"We were wrong, terribly wrong. We owe it to future generations to explain why." In The Fog of War, a revelatory new documentary about his life and times, a disquieted Robert McNamara implores us to understand why he did the things he did as an Air Force lieutenant colonel who helped plan the firebombing of Japanese cities in World War II, and, later, as a secretary of defense and pivotal decision-maker during Vietnam, which some Americans came to call "McNamara's War." One of the movie's most powerful passages covers McNamara's little-known service in World War II, when he was attached to Gen. Curtis LeMay's 21st Bomber Command stationed on the Pacific island of Guam. LeMay's B-29s showered 67 Japanese cities with incendiary bombs in 1945, softening up the country for the two atomic blasts to come. McNamara was a senior planning officer. Story by "Killing Fields"' Sydney Schanberg in the American Prospect (more inside)
posted by matteo on Nov 12, 2003 - 83 comments

U.S. faces bigger issues than hitting Iraq.

U.S. faces bigger issues than hitting Iraq. A former Japanese diplomat--now chairman of the English-Speaking Union of Japan-- offers a quintessentially Japanese view regarding the manifest folly of a US attack on Iraq. (From The Japan Times). Mr. Hanabusa underscores the formidable difficulty of the victor's creating anything but a puppet "regime change." Since Japan has had some recent experience in this regard, his words merit contemplation by those who favor an immediate attack and damn the foreseeable consequences thereof.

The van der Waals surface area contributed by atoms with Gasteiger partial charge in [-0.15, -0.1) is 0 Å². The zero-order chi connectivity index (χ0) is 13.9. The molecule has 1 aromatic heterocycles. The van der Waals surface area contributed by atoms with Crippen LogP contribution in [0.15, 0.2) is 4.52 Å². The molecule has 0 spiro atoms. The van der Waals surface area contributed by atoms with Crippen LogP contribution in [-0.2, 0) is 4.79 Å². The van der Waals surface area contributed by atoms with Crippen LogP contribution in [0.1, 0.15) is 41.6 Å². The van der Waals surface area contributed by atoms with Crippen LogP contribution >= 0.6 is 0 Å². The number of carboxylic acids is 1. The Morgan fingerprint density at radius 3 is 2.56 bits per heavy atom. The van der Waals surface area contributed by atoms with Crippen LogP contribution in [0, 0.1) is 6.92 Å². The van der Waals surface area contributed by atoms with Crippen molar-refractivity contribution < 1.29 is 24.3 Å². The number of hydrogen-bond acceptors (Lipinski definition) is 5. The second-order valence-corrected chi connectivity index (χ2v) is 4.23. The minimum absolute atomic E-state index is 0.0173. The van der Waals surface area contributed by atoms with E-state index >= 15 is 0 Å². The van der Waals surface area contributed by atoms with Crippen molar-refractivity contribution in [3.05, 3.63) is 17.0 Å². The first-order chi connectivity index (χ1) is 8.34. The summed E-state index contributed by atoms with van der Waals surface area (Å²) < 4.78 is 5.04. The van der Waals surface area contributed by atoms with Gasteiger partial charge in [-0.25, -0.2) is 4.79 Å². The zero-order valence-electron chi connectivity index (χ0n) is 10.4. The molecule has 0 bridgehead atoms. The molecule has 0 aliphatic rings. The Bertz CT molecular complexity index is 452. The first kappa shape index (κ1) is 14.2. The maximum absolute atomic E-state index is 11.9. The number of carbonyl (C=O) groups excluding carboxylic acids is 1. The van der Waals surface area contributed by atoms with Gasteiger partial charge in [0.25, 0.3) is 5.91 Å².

posted by rdone on Sep 3, 2002 - 26 comments

One Hell of a Big Bang

One Hell of a Big Bang -- Studs Turkel meets Paul Tibbets the pilot of the Enola Gay. It's a great, though-provoking and disturbing interview to read on Hiroshima Day.
posted by LMG on Aug 6, 2002 - 40 comments

Japanese Devils

Japanese Devils is a documentary featuring 14 veterans of the Imperial Army testifying to their brutal participation in Japan's 15-year war against China. Director Matsui Minoru presents a powerful historical record of these soldiers' individual crimes, helping to break Japan's long silence about its wartime atrocities in China.
Please also see Iris Chang's "The Rape of Nanking'' and be aware that the Japanese government is still whitewashing their brutal WWII history via school textbooks. We must understand the truth of history so that we are not doomed to repeat it.
posted by gen on Apr 4, 2002 - 5 comments

Japan's turn for reparations?

Japan's turn for reparations? Rosen vs. the people of Japan filed in Chicago is asking for 1 trillion! in reparations. Its headed by POW Melvin H Rosen, a Bataan death march survivor.
posted by skallas on Sep 7, 2001 - 44 comments